All CVD deaths that occurred by the end of 2015 were checked against the hospital documents, health center wards and death certificates, and medico-legal reports [28]. There were no losses to follow-up. All participants (just like every individual in Finland) have personal identity codes which are annually matched through computerized linkage with registries for hospitalizations, discharges, and deaths. Annual follow-up for outcomes is also done automatically using the personal identifiers. Registries are also regularly linked with the Central Population Register to ensure that the personal identity codes are correct. Cardiovascular disease deaths were coded using the Tenth International Classification of Diseases codes. Data on incident coronary heart disease (CHD) events from the beginning of the study were based on the national discharge registers [23]. The documents related to the death were cross-checked in detail by two physicians.

Statistical analysis

Differences in baseline characteristics were examined using the analysis of variance, the independent samples t test, and the chi-squared test. Descriptive data are presented as means (standard deviation, SD) and percentages. Hazard ratios (HRs) with 95% confidence intervals (CIs) for CVD mortality were calculated using Cox proportional hazard models after confirming the assumptions of the proportionality of hazards using Schoenfeld residuals [29]. Subjects were classified into groups on the basis of frequency of sauna bathing (1, 2–3, and 4–7 times per week) and the total weekly duration of a sauna bathing (≤ 15, 16–45, > 45 min/week) to maintain consistency with previous reports [6, 8, 19, 30]. In a subsidiary analysis, we categorized frequency of sauna bathing into 0–1, 2–3, and 4–7 times per week, including participants who did not use sauna at all (n = 43). Hazard ratios of the associations of frequency and duration of sauna bathing with CVD mortality were progressively adjusted for age and gender (model 1); BMI, smoking, systolic blood pressure (SBP), serum low-density lipoprotein cholesterol (LDL-C), alcohol consumption, previous myocardial infarction, and type 2 diabetes (model 2); total duration of physical activity per week and SES (model 3); and incident CHD events as a time-varying covariate (model 4), as it is a known factor in the pathway for development of CVD mortality. Covariates were selected on the basis of their previously established roles as well-defined predictive or confounding factors, evidence from previous research, or their potential as confounders based on known associations with cardiovascular outcomes and observed associations with sauna exposure using the available data [31]. The cumulative survival from CVDs according to the frequency and duration of sauna bathing was calculated using the Kaplan-Meier method. We explored the shape of the relationship between the frequency of sauna bathing and CVD mortality, using restricted cubic spline with knots at the 5th, 35th, 65th, and 95th percentiles of the distribution of sauna frequency in a multivariate-adjusted model. We also characterized the shape of the association between duration of sauna bathing and CVD mortality risk by calculating HRs within the quartiles of the duration of sauna bathing and plotted them against mean sauna bathing duration within each quartile using floating absolute risks. We performed subgroup analyses using interaction tests to assess statistical evidence of any differences in HRs across levels/categories of pre-specified clinically relevant characteristics such as age at survey, gender, BMI, SBP, total cholesterol, LDL-C, high-density lipoprotein cholesterol (HDL-C), total duration of physical activity per week, energy expenditure of physical activity, history of diabetes mellitus, smoking status, history of hypertension, and prevalent CHD. To minimize biases due to reverse causation, sensitivity analysis involved excluding the first 5 years of follow-up.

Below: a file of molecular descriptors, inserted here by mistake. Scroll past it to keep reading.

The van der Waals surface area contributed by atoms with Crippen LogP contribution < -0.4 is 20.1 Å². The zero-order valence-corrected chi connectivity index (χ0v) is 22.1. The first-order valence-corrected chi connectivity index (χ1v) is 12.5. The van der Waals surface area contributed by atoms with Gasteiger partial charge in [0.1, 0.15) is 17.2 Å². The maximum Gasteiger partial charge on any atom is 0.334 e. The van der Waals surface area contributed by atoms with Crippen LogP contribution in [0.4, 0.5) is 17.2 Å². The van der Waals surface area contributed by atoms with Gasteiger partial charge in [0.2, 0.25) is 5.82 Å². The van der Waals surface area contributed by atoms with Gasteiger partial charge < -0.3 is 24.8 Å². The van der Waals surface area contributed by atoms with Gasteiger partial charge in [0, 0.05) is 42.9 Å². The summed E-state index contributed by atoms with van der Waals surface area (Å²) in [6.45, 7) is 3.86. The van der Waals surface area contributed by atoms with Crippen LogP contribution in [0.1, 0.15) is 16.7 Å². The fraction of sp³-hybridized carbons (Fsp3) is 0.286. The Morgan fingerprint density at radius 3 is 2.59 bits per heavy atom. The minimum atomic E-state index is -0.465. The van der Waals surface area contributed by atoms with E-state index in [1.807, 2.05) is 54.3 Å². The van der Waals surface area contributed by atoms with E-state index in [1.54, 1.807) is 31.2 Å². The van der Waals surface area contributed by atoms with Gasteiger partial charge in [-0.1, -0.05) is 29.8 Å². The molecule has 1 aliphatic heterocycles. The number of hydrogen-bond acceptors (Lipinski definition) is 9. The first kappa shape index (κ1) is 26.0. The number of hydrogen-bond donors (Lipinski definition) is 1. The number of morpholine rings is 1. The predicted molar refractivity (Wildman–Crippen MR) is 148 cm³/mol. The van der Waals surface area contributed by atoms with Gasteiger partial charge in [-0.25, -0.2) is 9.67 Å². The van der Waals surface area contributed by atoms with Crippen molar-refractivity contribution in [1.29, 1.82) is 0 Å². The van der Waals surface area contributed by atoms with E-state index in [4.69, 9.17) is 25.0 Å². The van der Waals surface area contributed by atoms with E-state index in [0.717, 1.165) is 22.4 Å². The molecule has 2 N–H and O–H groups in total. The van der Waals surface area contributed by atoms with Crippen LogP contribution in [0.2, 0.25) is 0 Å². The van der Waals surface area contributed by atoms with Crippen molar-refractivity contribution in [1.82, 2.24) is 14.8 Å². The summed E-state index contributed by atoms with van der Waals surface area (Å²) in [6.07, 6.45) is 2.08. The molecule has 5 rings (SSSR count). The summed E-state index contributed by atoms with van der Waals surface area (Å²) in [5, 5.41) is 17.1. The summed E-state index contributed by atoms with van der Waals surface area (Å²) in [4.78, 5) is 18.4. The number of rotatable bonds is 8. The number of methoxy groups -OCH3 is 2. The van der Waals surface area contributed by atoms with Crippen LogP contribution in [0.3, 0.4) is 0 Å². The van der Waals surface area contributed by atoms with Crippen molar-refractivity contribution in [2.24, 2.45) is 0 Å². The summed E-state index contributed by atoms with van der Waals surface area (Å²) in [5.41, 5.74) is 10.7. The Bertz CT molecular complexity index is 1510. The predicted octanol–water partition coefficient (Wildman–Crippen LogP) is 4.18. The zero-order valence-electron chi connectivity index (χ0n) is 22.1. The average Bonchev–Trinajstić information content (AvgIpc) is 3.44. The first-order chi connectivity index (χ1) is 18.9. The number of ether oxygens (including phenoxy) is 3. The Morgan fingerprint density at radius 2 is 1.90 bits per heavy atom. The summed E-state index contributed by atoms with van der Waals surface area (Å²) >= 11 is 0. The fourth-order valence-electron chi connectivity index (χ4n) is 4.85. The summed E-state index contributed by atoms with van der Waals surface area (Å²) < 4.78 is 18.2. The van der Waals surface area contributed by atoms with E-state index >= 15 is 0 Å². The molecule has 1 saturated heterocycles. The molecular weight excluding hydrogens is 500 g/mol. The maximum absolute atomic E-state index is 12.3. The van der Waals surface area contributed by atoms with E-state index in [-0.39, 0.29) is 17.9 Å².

To assess whether adding information on the frequency of sauna bathing (main exposure) to conventional cardiovascular risk factors would result in an improvement in the prediction of CVD mortality risk, we calculated measures of discrimination for censored time-to-event data (Harrell’s C-index [32]) and reclassification [33, 34]. To investigate the change in C-index on the addition of frequency of sauna bathing, two CVD mortality risk prediction models were fitted: one model based on traditional risk factors (i.e., age, sex, SBP, history of diabetes, total cholesterol, HDL-C, and smoking) and the second model with these risk factors plus frequency of sauna bathing. Reclassification analysis was restricted to the first 10 years of follow-up and was assessed using the net reclassification improvement (NRI) [33] and integrated discrimination improvement (IDI) [33]. Reclassification analysis was based on predicted 10-year CVD mortality risk categories of low (< 1%), intermediate (1 to < 5%), and high (≥ 5%) risk as previously reported [35]. Given that Harrell’s C-index can be very insensitive in detecting differences in risk prediction analyses [36, 37], to avoid discarding potential biomarkers that can be used in risk prediction, it has been recommended to also use sensitive risk discrimination methods such as the − 2 log likelihood test [36, 37]. Therefore, in addition to Harrel’s C-index, we tested for differences in the − 2 log likelihood of prediction models with and without the inclusion of frequency of sauna bathing. A P value < 0.05 was considered statistically significant. Statistical analyses were performed using Stata version 12 (Stata Corp, College Station, TX).